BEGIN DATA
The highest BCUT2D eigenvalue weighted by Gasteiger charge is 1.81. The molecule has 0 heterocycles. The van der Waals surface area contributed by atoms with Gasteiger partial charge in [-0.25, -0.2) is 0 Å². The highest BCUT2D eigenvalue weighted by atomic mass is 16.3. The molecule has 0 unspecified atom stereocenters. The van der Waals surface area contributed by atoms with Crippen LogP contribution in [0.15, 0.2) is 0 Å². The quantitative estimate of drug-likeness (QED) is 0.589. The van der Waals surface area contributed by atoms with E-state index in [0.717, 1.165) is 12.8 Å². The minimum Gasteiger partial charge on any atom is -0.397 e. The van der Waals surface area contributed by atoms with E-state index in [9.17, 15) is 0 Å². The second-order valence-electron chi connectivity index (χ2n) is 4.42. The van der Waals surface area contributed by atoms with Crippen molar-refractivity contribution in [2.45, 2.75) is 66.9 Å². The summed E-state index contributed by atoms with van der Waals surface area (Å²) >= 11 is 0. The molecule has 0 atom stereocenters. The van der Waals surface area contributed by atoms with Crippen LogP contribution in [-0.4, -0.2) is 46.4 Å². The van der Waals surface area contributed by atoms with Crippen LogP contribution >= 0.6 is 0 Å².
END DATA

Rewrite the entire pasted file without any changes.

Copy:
The highest BCUT2D eigenvalue weighted by Gasteiger charge is 1.81. The molecule has 0 heterocycles. The van der Waals surface area contributed by atoms with Gasteiger partial charge in [-0.25, -0.2) is 0 Å². The highest BCUT2D eigenvalue weighted by atomic mass is 16.3. The molecule has 0 unspecified atom stereocenters. The van der Waals surface area contributed by atoms with Crippen LogP contribution in [0.15, 0.2) is 0 Å². The quantitative estimate of drug-likeness (QED) is 0.589. The van der Waals surface area contributed by atoms with E-state index in [0.717, 1.165) is 12.8 Å². The minimum Gasteiger partial charge on any atom is -0.397 e. The van der Waals surface area contributed by atoms with E-state index in [9.17, 15) is 0 Å². The second-order valence-electron chi connectivity index (χ2n) is 4.42. The van der Waals surface area contributed by atoms with Crippen molar-refractivity contribution in [2.45, 2.75) is 66.9 Å². The summed E-state index contributed by atoms with van der Waals surface area (Å²) >= 11 is 0. The molecule has 0 atom stereocenters. The van der Waals surface area contributed by atoms with Crippen LogP contribution in [-0.4, -0.2) is 46.4 Å². The van der Waals surface area contributed by atoms with Crippen LogP contribution >= 0.6 is 0 Å².